Charter schools are not private schools — all are public. It’s confusing because some schools are operated by for-profit companies or groups called education management organizations (EMOs). Because these for-profits make money, some people think they’re private but they’re not; they don’t charge tuition.

MYTH #2: They are experimental schools with crazy classes.

True, some are, but this is the exception, hardly the rule. These schools are guided by their own charter, which means they have the flexibility to develop nontraditional academic programs or curricula that’s innovative or fits special needs. Some charters offer education with an emphasis on the arts, STEM, foreign languages, or music. Others have an old-fashioned back-to-basics approach, while others have highly experimental approaches. There’s no way to know until you visit.

MYTH #3: They have the highest academic standards.

Reports are mixed when it comes to student performance. On average, studies have found that student performance at charter schools is quite similar to performance at comparable public schools — if not a little worse. A 2003 national study showed charter school students were no better than public schools at educating kids. Results from the National Assessment of Educational Progress in 2010-2011 show that overall, fourth and eighth grade students in charter schools did not do as well in math and reading as their counterparts in traditional public schools.

But this “on average” comparison can be deceptive. These schools tend to fall on two ends of the spectrum — high-performing or low-performing — rather than somewhere in the middle. The study shows positive effects are strongest at charter schools serving primarily low-income students: there are more excellent charter schools serving low-income students than there are high-performing traditional public schools serving low-income students.

A 2009 Stanford University study found that charter school performance varies from state to state. Students in Arkansas, Colorado (Denver), Illinois (Chicago), Louisiana, and Missouri, for example, made larger gains on standardized tests than would have occurred at traditional public schools. Meanwhile, charter school performance in Arizona, Florida, Minnesota, New Mexico, Ohio, and Texas lagged behind the average student growth at traditional public schools.

The moral for parents? Generalizations about charter schools — negative or positive — won’t help you figure out which school is right for your child.

MYTH #4: They are a hotbed of corruption — it’s just a way for corporations to make money off the government.

Aside from some headline-grabbing charges alleging fraud in Philly, a big embezzlement bust in Ohio, and other similar scandals across the country, charter schools by definition aren’t doing anything illegal.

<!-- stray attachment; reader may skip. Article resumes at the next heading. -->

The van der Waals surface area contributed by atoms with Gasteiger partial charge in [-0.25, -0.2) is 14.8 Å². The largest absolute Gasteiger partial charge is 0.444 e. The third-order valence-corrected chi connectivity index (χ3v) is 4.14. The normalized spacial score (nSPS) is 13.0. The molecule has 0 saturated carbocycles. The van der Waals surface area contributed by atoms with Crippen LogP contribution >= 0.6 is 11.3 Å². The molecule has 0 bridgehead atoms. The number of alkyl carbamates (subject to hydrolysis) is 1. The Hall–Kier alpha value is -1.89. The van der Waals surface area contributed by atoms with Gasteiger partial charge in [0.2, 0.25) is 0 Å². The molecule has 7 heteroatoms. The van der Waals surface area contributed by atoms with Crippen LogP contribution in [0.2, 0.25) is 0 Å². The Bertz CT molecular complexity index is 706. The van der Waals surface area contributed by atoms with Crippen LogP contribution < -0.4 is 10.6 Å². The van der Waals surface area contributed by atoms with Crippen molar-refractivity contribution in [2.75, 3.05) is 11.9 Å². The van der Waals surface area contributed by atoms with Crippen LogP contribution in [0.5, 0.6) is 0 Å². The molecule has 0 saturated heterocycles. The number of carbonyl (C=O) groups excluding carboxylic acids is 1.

Charter schools run on public funds — and it’s money that would otherwise be used in traditional public schools, which is a key argument against charter schools. The oft-heard argument that “charters are stealing from public schools” is political, not evidence of corruption. As these schools mature, many face the process of renewing their charters. Some schools have closed when it’s time for review because of financial problems, poor test scores, or low enrollment. About 15 percent of charters have closed since 1992. One common problem is that on average, they receive less money to operate their facilities than public schools. The result? Facilities become rundown faster, and the schools have to close.

MYTH #5: They are impossible to get into.

Although by law they can’t discriminate by disability, gender, race, or religion, popular charter schools can be difficult to get into — but it’s certainly not impossible. To enroll your child in a charter school, you may need to submit a separate application for each charter school in addition to the district application — and sometimes they have different due dates. If there are more applicants than open spots, they may use a lottery system to fill the vacancies: some of the lotteries are public events where winning numbers or names are drawn and called out, while others are computer-run with notifications sent by mail.

The good news is that many don’t limit enrollment by where you live, so parents can look outside their neighborhood to find the best charter school. The bad news? Charters can be so popular that you may find yet another lottery and waiting list when you get there. Across the country, there are about 610,000 students waiting on lists to get in.

The bottom line: look into the charters in your area as yet another school option. It’s impossible to know if there’s a charter school that’s right for your child until you go inside and see the school for yourself.